• For both genders, self-employed Taiwanese are the earliest in parenthood transitions and have the highest number of children by midlife.

Introduction

The demographic transition in East Asia has been fuelled by families’ shifting economic foundations (Raymo et al, 2015). Central to this discussion is the micro-level relationship between men’s and women’s employment conditions and their fertility. Despite the rapid modernisation and industrialisation in East Asia, social expectations on men’s and women’s work–family roles remain rigidly stratified following the Confucianism family model, where male breadwinners and female homemakers are still the norms (Bumpass et al, 2009; Cheng, 2020). Given such context, increased employment opportunities for women and the deteriorated career stability for men might contribute to the significant postponement and reduction of fertility (McDonald, 2009). A few East Asian studies have empirically examined the impacts of employment situations on fertility in Japan and South Korea. In general, men who are unemployed or employed in non-standard positions are more likely to delay fatherhood transition, stay childless, or have fewer children (Raymo and Shibata, 2017; Piotrowski et al, 2018). In contrast, women who are highly attached to the labour market are often linked to delayed family formation and lower marital fertility (Jones, 2007; Raymo and Shibata, 2017; Brinton and Oh, 2019).

In a broader literature context beyond Asia, many studies in Europe have discussed how different forms of employment instability, which primarily manifests as being unemployed or non-standard employed, affect people’s birth timing and quantum (Alderotti et al, 2021). Most researchers used event history models or discrete-time logit/probit regressions to examine whether the transition hazards or the likelihood of a specific birth differ across states of employment (Blossfeld and Mills, 2005; Kreyenfeld, 2010; Adsera, 2011b; Pailhé and Solaz, 2012; Vignoli et al, 2016; Raymo and Shibata, 2017; Piotrowski et al, 2018). While these studies provide rich insights to test the instantaneous causal relationship between employment and childbirth, their focus on the snapshot of employment ‘states’ or ‘transitions’ in cross-sectional time points tend to overlook how people’s careers are unfolding in real life (Abbott, 2016; Aisenbrey and Fasang, 2017). Also, the isolated investigation on each birth transition would not allow an examination of how people’s holistic employment careers are associated with their complete fertility histories.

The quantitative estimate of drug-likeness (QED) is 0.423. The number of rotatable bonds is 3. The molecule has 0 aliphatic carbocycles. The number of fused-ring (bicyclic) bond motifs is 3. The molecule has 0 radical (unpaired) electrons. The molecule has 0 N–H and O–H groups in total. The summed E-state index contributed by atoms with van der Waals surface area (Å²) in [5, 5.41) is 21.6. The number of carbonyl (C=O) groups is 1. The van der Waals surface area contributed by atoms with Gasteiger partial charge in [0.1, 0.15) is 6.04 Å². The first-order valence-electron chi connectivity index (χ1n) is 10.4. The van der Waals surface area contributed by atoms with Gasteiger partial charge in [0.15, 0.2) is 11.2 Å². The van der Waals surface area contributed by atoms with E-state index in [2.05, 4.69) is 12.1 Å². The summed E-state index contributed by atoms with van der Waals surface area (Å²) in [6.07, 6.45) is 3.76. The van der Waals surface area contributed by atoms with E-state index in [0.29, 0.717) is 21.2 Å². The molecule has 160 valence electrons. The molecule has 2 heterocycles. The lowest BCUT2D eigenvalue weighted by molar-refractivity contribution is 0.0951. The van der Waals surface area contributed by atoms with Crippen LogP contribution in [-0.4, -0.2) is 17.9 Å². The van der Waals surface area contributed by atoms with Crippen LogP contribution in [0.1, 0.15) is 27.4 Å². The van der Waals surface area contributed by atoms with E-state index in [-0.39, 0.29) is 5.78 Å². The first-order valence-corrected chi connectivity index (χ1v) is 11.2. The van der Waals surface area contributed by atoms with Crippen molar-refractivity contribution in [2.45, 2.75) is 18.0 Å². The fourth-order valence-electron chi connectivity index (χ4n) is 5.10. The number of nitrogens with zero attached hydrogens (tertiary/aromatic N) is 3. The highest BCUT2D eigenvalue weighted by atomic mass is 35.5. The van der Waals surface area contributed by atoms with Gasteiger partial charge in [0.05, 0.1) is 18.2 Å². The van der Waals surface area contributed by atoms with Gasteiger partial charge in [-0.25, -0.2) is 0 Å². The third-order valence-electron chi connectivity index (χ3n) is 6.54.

According to family theorists, individuals’ work and fertility trajectories are unfolding in an interdependent process over time, indicating that the timing, duration and sequencing of employment states in discrete time points should be examined as a whole package to understand its long-term implications on people’s fertility histories (Huinink and Feldhaus, 2009; Buhr and Huinink, 2014; Huinink and Kohli, 2014). However, these theoretical insights have rarely been tested using holistic approaches until recently (Özcan et al, 2010; Pailhé and Solaz, 2012; Ciganda, 2015; Busetta et al, 2019).